A little of what we know.

Criteo and AdSense – Better Together?

Opening up your inventory to multiple sources makes sense: More advertisers, different technologies and more chance of a high paying match.  High on many publishers call list are Criteo, the retargeting company specialising in tempting would be shoppers back to online stores they have recently visited.

Criteo are a great partner to work with. They’re well established, reliable, deliver good quality adverts and can indeed deliver on performance. As Criteo pay on a CPC basis they can also feel quite familiar to AdSense publishers, but that familiarity can lead to some expensive mistakes with publishers actively decreasing their earnings through poor set-up.

AdSense and Criteo – the same, but different

On the surface AdSense and Criteo can seem very similar. Both require that you add a JavaScript tag to your site and in return show ads that pay you when a user click on them. There are differences though and the key ones centre on the fact that AdSense fills close to 100% of ad requests where as Criteo fills a much smaller proportion.

That isn’t a criticism of Criteo. That is exactly how it is supposed to work. Criteo aim to offer publishers a higher effective CPM on a smaller proportion of ad requests.  They do this by targeting users that have visited their advertiser’s websites before. The principal is that such users will be high value and also that Criteo can show highly targeted adverts likely to generate a high Click Through Rate. High CTR plus High CPC should equal good earnings for publishers.

The down-side is that such users are harder to find. Some publishers might find that Criteo’s fill rate never breaks single figures. These low fill rates introduce the potential to fall into some common traps.

Another key difference, and one that appeals a lot to publishers, is that Criteo allows you to set your own CPM floor; the minimum you want to be paid for any impression.  That sounds like the holy grail of advertising display, but also introduces some interesting ways to get things wrong.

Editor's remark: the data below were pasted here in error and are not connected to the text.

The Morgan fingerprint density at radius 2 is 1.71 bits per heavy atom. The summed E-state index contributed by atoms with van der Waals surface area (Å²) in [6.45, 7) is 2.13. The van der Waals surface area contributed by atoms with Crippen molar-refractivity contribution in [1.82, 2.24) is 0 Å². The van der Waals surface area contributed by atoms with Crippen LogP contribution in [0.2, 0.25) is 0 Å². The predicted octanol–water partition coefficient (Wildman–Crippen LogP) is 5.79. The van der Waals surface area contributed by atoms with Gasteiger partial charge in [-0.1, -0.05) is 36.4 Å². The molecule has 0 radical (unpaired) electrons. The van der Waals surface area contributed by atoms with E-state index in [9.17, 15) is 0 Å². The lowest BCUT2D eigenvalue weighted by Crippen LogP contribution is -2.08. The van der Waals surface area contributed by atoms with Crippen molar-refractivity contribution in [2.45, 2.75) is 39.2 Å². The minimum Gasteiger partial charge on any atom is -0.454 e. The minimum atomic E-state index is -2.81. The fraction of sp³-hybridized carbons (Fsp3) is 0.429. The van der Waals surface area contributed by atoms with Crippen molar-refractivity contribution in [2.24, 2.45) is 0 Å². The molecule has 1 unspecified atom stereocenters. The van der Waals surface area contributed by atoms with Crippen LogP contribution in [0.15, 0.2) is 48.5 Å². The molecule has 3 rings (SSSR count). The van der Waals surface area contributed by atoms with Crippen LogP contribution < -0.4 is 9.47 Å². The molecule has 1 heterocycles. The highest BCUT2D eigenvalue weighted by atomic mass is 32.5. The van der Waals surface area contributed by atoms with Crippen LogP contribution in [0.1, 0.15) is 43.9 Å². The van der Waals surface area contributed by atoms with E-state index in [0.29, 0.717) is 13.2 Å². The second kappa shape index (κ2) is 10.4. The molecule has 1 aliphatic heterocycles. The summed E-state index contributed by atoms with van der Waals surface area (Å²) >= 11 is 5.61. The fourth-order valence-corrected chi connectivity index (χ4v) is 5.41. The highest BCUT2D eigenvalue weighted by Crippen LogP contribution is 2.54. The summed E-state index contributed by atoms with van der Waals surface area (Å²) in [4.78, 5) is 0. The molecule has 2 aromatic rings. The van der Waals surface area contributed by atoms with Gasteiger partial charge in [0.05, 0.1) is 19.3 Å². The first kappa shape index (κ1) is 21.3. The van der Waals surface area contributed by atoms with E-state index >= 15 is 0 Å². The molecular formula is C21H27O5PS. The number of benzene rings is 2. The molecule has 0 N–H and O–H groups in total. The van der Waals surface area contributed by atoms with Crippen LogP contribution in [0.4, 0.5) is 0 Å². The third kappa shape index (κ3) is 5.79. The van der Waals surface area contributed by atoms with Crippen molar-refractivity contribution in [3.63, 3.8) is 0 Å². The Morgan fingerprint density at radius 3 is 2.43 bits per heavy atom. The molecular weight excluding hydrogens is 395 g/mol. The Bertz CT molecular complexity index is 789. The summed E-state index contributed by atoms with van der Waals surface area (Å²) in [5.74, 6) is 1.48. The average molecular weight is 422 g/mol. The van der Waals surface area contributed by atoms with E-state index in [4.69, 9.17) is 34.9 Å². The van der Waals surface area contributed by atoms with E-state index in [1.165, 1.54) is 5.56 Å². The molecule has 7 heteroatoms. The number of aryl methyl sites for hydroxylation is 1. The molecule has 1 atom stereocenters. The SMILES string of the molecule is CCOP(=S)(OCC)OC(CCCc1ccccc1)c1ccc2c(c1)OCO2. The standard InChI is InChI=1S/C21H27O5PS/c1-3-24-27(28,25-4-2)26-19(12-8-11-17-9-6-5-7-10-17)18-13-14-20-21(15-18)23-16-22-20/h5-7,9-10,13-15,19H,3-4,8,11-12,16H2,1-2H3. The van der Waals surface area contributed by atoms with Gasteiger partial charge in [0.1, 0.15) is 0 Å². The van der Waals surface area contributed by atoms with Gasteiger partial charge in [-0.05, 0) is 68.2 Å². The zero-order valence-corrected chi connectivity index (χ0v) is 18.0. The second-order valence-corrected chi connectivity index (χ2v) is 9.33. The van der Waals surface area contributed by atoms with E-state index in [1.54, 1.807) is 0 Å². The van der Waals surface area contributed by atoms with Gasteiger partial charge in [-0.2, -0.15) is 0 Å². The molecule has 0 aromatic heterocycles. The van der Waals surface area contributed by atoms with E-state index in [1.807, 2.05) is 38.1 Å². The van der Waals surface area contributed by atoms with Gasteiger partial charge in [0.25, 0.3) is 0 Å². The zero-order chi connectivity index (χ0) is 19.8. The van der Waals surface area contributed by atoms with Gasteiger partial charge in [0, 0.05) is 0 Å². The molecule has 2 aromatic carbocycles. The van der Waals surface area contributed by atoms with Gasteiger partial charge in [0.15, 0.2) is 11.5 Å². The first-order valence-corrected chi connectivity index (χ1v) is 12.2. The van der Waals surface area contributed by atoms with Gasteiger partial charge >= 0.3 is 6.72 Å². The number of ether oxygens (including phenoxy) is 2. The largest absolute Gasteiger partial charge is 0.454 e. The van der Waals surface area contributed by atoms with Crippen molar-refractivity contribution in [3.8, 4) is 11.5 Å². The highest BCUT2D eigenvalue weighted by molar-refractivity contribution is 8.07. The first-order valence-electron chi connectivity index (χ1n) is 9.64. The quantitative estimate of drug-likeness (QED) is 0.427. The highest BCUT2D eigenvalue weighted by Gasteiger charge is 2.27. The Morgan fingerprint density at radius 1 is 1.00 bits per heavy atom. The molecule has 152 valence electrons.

Mistake 1 – No passback

If you run ads for any source that doesn’t have less than 100% fill rate then it is essential that you have another demand source in place to pick up unfilled impressions.  If you don’t then you are seriously undermining your ability to monetise your traffic.

Example: Network 1 fills 100% of impressions at $1.00 RPM.  Network 2 earns $3.00 RPM but only fills 25% of impressions.  If all impressions went to network 2 and no-where else your earnings would drop by 40% despite the apparently higher RPM.

The most common way to monetise unfilled impressions is using passback tags.  A passback tag is the code that you want Criteo to use when they are not able to show an advert that meets the minimum CPM you have set. The logic is as follows:


Whether Criteo can beat the CPM floor or not depends on whether an advertiser has set a re-targeting cookie on that user and how much the advertiser believes that user to be worth to them. As the CPM floor in increased less visits are likely to meet that criteria, the fill rate will drop and the passback tag will be called more frequently.

It’s possible (and indeed often advisable) to set-up chains of demand sources like this, with each link in the chain passing back unwanted impressions to the next in the line. Today though we’ll consider just two links in the chain.

Setting up an AdSense tag in Criteo is simple.  Simply copy ad code from the AdSense interface, edit your Criteo ad unit and paste the code into the “Your current advertising code” box.

criteo 2

Mistake 2 – not able to measure passback – differences

Ad tags called as passback will generally not perform as well as the same tags placed directly on a page or in your ad server.  This occurs thanks to a combination of targeting data being lost as it passes through each system, and the highest value impressions being cherry-picked by the sources higher up the chain.

Understanding the value of your passback units is essential to measure the performance of your tag as a whole. Always pass back to identifiable inventory.  When passing back to AdSense the easiest way to do this is to have dedicated ad units for your Criteo passback rather than re-using units that you also use further up the demand chain.

Mistake 3 – not understanding the true value of each ad request

The Criteo interface gives you clear data on the performance of each ad unit, including an RPM figure for each ad unit. That is useful information, but alone it is not enough to make an informed decision about what impressions to send their way.

The CPM reported in Criteo is based only on the impressions that Criteo choose to serve ads to, not on the total ad requests.  Due to the way Criteo works in targeting just the high value impressions this can be significantly different to the value you are getting from that tag.